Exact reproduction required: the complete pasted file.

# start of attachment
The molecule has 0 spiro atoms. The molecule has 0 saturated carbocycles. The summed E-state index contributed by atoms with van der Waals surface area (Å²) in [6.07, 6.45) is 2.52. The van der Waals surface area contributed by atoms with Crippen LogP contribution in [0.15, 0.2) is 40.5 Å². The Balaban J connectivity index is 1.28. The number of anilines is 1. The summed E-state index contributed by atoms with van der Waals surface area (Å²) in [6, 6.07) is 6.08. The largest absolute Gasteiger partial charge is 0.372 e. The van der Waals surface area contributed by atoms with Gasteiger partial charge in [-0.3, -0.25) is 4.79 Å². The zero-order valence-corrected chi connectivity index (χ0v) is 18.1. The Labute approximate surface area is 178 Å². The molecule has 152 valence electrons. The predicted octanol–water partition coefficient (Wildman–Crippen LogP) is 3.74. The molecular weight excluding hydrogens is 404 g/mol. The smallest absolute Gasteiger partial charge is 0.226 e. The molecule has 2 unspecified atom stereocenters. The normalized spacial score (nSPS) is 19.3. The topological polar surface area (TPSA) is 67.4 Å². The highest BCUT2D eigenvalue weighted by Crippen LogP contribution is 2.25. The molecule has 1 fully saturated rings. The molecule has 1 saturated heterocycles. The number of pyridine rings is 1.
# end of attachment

The molecule has 0 spiro atoms. The molecule has 0 saturated carbocycles. The summed E-state index contributed by atoms with van der Waals surface area (Å²) in [6.07, 6.45) is 2.52. The van der Waals surface area contributed by atoms with Crippen LogP contribution in [0.15, 0.2) is 40.5 Å². The Balaban J connectivity index is 1.28. The number of anilines is 1. The summed E-state index contributed by atoms with van der Waals surface area (Å²) in [6, 6.07) is 6.08. The largest absolute Gasteiger partial charge is 0.372 e. The van der Waals surface area contributed by atoms with Gasteiger partial charge in [-0.3, -0.25) is 4.79 Å². The zero-order valence-corrected chi connectivity index (χ0v) is 18.1. The Labute approximate surface area is 178 Å². The molecule has 152 valence electrons. The predicted octanol–water partition coefficient (Wildman–Crippen LogP) is 3.74. The molecular weight excluding hydrogens is 404 g/mol. The smallest absolute Gasteiger partial charge is 0.226 e. The molecule has 2 unspecified atom stereocenters. The normalized spacial score (nSPS) is 19.3. The topological polar surface area (TPSA) is 67.4 Å². The highest BCUT2D eigenvalue weighted by Crippen LogP contribution is 2.25. The molecule has 1 fully saturated rings. The molecule has 1 saturated heterocycles. The number of pyridine rings is 1.